Nowadays it is rare to find professionals engaged in both orderly and functional mounting of technical devices.
You'll agree that when you purchase expensive and elegant devices it is not nice to see a bunch of bulk cables and different sorts of plugs behind them.
It seems hard to find somebody who has time and appropriate knowledge for this particular type of job. Salesmen's main concern is obviously to sell as much as possible and to try to be very convincing. On the other hand, even many architects share that view.
That way the devices look very nice until they are connected, but in the end misguided clients are left without right kind of solution, and even if they find it, the price of the subsequent intervention is extremely high.
The worst thing in such cases is that clients were led to believe that they had already paid everything, including the aesthetic mounting and programming of their devices.
To sum it up, there are no successful solutions without good preparation and organization.
Just like in everything else, the one who doesn't pay for something right away, will definitely pay later (but much more).
Several pictures together with the descriptions will hopefully help you understand even better the essence of this issue.
This is how one table looks like when both the architect and the carpenter finished their jobs. There are many messy looking scattered cables together with the rest of the clutter, so very often it happens that the internet isn't working just because some of the cables got disconnected from the modem or because of some similar problem. Very frequently this is how things look like round here.
What was exactly my intervention here?
The color of the wall is white, so I decided to create a so-called cupboard out of MDF (medium density fiberboard), whose color was transformed by polyurethane to white. I also placed a shock absorber on the door so that it can be more easily lifted up.
The case frame was made out of a steel plate, previously perforated and plasticized using grey plastic material (the color is the same as the color of the table's leg).
Extension cords, modems, adapters and everything else is attached to the back of the box. Computer cables were left to be long enough so that the computer case can be taken out and lowered down to the floor to be serviced when needed. There are holes left on the side of the hanging case frame to enable the air circulation and cooling of the computer's case.
The final appearance of the computer table, after completing the aesthetic mounting.
The pictures show a plasma TV and a DVD device placed on the wall with the help of Vogel's bracket. The plasma TV can be moved 60 cm from the wall and turned to the left and right (+/- 45') as well as upwards and downwards (+/- 15'). The DVD device can be lifted up and lowered down along the entire length of the DVD bracket by pressing the corresponding button.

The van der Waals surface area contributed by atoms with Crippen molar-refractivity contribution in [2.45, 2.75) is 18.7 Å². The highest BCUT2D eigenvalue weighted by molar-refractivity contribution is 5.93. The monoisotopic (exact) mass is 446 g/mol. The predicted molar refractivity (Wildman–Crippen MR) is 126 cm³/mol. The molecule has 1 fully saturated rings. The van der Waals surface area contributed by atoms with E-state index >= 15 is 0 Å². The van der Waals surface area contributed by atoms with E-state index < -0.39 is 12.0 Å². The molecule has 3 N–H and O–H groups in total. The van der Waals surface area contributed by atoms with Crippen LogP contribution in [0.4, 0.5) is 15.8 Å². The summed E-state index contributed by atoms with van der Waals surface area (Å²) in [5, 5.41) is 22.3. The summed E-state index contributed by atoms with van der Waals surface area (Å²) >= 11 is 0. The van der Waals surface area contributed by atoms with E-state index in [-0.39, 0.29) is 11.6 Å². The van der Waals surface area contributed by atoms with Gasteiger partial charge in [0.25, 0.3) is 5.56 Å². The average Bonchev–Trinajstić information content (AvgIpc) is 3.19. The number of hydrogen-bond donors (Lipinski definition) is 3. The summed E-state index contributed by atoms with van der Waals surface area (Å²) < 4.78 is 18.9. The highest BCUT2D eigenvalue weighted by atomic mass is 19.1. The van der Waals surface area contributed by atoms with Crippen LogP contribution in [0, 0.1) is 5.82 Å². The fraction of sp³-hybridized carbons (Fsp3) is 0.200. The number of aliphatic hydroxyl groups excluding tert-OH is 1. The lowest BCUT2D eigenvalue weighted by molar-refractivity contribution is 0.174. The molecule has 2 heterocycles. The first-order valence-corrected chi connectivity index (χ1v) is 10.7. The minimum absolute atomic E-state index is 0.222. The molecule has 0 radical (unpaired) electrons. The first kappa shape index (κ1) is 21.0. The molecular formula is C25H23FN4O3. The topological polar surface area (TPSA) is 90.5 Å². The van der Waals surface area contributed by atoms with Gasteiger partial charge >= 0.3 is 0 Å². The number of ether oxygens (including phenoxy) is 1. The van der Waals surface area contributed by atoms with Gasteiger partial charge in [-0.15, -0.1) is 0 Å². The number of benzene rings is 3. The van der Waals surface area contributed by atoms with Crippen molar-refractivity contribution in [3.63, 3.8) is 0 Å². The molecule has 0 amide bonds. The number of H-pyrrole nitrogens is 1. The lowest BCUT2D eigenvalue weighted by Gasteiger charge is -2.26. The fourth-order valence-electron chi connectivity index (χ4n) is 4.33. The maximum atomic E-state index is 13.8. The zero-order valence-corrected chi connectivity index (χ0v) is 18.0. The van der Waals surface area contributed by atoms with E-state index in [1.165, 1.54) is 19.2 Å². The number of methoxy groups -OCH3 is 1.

When doing the projects for micro locations it is very important to establish where to leave the proper space for fittings (cables and boxes) during the rough construction works stage.
The fittings should be placed under the lid of the bracket.
This is the view of one of possible movements of the bracket.
In the room above the preparation was done during the rough construction works stage, and the carpenter made a shelf after my drawings. The back of the shelf was drawn in, leaving the space for a wooden container with enough room for hiding the extension cord, modem, adapter and other devices. This way, the shelf can go all the way to the wall. The cables were put into appropriate braided sleevings, which can be ordered in many different colors and dimensions. The cables are made and cut to fit the measurements.
The walls remain clean because the vacuum cleaner was used during the drilling of holes.
BOSE ADAPTiQ calibration of the audio system at 5 most likely listening positions was done after the assembling works, which enables the ultimate audio quality without any distortions, noise and reverberations. All TV and radio channels were also programmed respecting the order of channels requested by the client.
This intervention was done at the location where the fittings had already been placed before I met the client. The architect, not knowing the future placement of the devices, had made a project with too many modules / sockets, which were all very different from one another and too expensive. When the cables of devices are connected, cables end up in complete mess. The solution for this case is shown and described in the example number 3. All cables should be gathered in one box, and from there a braided sleeving directs the cables to their individual destinations.
The picture called "START" shows many cables, and the other 3 pictures show how it all turned out after the intervention. The cables were adjusted to fit the measurements and the connectors were placed at the spot. Two surge protection devices were built in to provide the protection of electronic devices (more information on surge protection can be found on HOME page).
Decorative boxes were made out of melamine chipboard, while the lids were made out of plexiglass to serve the purpose of establishing better organization and making everything more decorative. The aim was also to make the right kind of harmony between electronic devices and home decoration.
If you want to see more similar examples, visit the gallery.